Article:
Monday, March 19, 2012

RSI vs. Stochastic


MetaStock SPRS Series - Week 60 - TechniTrader® Stock Discussion for MetaStock Users: RSI vs. Stochastic - March 19, 2012
By: Martha Stokes C.M.T.

Today we are going to return to RSI versus Stochastic.

Both Wilder’s Relative Strength and Stochastic are price oscillators. Both have formulas that use only price and time with no volume analysis. Which should you use in the current market conditions? We are in a platform market condition. This market condition has many stocks moving in tighter price ranges for several days to several weeks then a sudden large move, either a gap or a big run, occurs and then the sideways action continues.

This type of market condition can frustrate swing and day traders who don’t understand the mechanisms behind this type of price action. Also, trying to swing trade a tight sideways price action can be hazardous to your capital base and monthly income.

In a platform market condition, RSI is the better choice. Here’s why:

The Stochastic formula is designed to identify overbought or oversold conditions as stocks move in a WIDE sideways pattern or within a trading range pattern. The overbought and oversold signals work ideally in Trading Range Market Conditions and at times Topping Market Conditions. Stochastic fails dismally during a Platform Market Condition.

Switching to RSI during platform market conditions can improve your profitability dramatically while reducing whipsaw trades.

Below, in October, Stochastic begins to fail to signal properly. A trough failure pattern occurs on Stochastic. RSI meanwhile is showing that an upside is underway. It correctly patterns upward as the stock moves up.


Chart 1

Stochastic continues to oscillate, signaling an overbought condition during a platform building sideways pattern. So many traders would attempt to either sell short or exit their trades on the buy side only to watch the stock continue to climb upward. RSI is working properly on this chart. Stochastic is giving false exit oversold signals.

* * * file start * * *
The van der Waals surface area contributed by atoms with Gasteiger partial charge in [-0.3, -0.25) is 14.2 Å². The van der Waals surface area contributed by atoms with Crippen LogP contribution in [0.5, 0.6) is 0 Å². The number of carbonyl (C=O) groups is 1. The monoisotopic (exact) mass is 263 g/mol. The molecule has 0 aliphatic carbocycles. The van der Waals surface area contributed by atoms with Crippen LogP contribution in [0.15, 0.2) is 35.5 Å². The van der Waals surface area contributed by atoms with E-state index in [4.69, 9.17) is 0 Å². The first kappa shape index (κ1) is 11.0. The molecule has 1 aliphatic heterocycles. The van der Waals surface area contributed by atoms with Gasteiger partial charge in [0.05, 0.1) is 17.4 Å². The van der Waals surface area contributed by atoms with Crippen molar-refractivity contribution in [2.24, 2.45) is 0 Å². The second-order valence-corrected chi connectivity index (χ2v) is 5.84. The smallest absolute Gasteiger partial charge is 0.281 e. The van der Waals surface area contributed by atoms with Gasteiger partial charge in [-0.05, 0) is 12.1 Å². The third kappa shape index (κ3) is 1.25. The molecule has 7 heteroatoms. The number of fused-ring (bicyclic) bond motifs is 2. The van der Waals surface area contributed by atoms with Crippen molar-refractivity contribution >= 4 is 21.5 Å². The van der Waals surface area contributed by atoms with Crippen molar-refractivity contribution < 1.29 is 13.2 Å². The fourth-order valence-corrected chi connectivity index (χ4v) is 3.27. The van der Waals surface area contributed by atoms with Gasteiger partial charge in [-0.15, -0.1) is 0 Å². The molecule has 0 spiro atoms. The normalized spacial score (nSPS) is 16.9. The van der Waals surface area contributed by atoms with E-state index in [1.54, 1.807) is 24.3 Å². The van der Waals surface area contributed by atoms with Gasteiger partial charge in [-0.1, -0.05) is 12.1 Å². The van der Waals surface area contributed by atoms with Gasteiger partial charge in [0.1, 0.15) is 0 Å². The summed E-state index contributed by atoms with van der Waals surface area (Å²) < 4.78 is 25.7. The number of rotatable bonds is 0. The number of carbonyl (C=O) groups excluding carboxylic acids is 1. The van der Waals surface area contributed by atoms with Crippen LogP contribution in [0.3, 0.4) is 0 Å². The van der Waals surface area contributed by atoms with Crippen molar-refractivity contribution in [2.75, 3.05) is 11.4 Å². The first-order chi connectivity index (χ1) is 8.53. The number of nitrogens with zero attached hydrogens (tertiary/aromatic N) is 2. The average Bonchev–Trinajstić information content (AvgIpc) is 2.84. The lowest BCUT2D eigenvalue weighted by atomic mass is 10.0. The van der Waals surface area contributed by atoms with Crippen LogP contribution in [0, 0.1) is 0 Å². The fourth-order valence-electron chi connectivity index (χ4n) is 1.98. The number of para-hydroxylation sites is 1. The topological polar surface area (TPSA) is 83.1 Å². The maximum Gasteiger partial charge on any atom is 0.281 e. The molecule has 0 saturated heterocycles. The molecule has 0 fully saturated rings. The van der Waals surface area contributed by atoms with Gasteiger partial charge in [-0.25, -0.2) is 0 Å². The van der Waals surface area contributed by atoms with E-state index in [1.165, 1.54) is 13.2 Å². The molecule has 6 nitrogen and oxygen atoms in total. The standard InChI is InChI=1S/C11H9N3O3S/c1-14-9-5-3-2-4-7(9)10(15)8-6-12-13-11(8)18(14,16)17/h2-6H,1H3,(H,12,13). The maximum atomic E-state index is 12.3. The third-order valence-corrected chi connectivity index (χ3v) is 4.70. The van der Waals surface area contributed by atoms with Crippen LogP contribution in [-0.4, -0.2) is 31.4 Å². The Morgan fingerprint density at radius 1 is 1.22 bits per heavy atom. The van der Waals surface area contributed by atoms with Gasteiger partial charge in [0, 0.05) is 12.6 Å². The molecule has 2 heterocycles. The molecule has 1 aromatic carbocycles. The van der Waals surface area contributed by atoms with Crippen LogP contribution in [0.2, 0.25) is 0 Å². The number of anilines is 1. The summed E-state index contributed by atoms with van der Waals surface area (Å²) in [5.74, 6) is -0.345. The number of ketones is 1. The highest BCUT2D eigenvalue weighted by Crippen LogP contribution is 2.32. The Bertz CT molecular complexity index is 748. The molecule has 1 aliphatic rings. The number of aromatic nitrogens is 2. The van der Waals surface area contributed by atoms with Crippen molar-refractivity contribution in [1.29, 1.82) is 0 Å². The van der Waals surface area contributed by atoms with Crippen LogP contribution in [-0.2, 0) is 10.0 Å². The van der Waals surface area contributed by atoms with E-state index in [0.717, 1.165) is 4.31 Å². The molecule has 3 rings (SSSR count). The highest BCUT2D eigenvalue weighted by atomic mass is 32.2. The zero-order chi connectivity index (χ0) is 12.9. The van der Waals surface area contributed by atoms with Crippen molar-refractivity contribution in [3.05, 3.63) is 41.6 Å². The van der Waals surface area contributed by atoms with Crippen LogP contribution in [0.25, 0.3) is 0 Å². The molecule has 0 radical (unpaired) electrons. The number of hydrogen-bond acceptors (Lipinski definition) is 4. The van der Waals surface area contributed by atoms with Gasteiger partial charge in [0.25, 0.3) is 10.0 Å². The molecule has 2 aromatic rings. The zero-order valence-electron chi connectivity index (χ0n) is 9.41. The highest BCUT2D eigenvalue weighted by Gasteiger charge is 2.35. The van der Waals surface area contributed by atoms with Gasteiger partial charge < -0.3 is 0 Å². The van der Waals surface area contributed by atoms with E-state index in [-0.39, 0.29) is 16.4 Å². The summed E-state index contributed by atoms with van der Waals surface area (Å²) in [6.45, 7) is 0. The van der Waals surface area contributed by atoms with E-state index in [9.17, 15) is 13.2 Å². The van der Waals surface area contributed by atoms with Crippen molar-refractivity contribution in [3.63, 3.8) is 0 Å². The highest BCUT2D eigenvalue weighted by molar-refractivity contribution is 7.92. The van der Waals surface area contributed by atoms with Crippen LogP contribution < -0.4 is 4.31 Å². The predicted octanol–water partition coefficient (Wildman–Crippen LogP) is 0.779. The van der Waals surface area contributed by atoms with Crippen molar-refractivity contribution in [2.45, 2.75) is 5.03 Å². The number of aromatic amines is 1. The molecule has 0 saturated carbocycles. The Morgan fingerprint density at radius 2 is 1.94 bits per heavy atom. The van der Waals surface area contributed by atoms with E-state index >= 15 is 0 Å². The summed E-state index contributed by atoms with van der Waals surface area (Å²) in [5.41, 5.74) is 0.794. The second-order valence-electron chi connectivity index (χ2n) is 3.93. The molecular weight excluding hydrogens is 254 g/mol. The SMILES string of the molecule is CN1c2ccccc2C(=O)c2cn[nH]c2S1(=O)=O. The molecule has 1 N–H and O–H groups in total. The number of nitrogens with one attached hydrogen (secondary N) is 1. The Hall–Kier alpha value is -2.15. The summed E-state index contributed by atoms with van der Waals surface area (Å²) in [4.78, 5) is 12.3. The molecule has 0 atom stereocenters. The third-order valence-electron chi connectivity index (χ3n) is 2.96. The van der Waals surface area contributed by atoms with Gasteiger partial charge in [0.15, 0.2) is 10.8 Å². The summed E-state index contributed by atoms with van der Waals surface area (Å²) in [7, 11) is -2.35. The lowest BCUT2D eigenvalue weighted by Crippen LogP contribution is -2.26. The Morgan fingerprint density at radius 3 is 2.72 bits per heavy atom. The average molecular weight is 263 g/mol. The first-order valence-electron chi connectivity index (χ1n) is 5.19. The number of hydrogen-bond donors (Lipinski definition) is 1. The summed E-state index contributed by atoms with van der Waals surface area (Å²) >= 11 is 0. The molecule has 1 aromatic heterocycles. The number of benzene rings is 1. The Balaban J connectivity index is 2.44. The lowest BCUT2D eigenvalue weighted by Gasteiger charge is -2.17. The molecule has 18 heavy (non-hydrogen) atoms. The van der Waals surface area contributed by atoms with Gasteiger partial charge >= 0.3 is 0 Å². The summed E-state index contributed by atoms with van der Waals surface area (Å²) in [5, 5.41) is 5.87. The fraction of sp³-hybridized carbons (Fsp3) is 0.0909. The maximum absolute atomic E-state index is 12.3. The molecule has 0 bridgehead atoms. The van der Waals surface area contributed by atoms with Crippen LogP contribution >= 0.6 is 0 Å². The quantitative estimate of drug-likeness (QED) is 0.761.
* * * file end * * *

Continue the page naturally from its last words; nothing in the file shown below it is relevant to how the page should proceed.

It is critical that you use the proper indicators for the current market conditions. The Platform Market Condition is one of the most common and tends to last months at a time. Platforms are ideal for position trading and some specific swing style strategies.

SAR strategies fail during platform markets because the markets are not oscillating, the price action is a tight consolidation or platform. The platform is not a wide enough price range to net good consistent profits. Hence most platform markets create whipsaw trades for both swing and intraday traders. Understanding the phenomenon beyond the price action can help.

A platform market condition occurs during periods when the economy is recovering and stock investors are more cautious. Institutional investors are only buying stocks that have strong fundamentals and financial growth expectations.

Small lot traders, small lot investors, small fund managers are all buying speculatively. They rush in as a stock is moving, pushing price upward due to their lack of controlled order entries. I am not talking about a simple limit order which is a risky order to use in most market conditions. A controlled bracketed order is required in our modern electronic order system markets.

“Buy at Market” orders create market open gaps, fast runs on stocks intraday, and sudden profit-taking by pro traders who know how to trade against the smaller lots.

Summary:

Use the proper indicator for the current market conditions. If you do not adapt your indicators to the changing market conditions, your profits will diminish and you will experience more whipsaw trades. Those trades are NOT caused by market makers who have less and less activity due to HFT action. Whipsaws are caused by improper stock analysis and incorrect indicator usage.

Trade wisely,

Martha Stokes, C.M.T.
Member of Market Technicians Association
Master Rated Technical Analyst: Decisions Unlimited, Inc.
Instructor and Developer of TechniTrader® Stock Market Courses
http://technitrader.com
MetaStock Partner

©2012 Decisions Unlimited, Inc.

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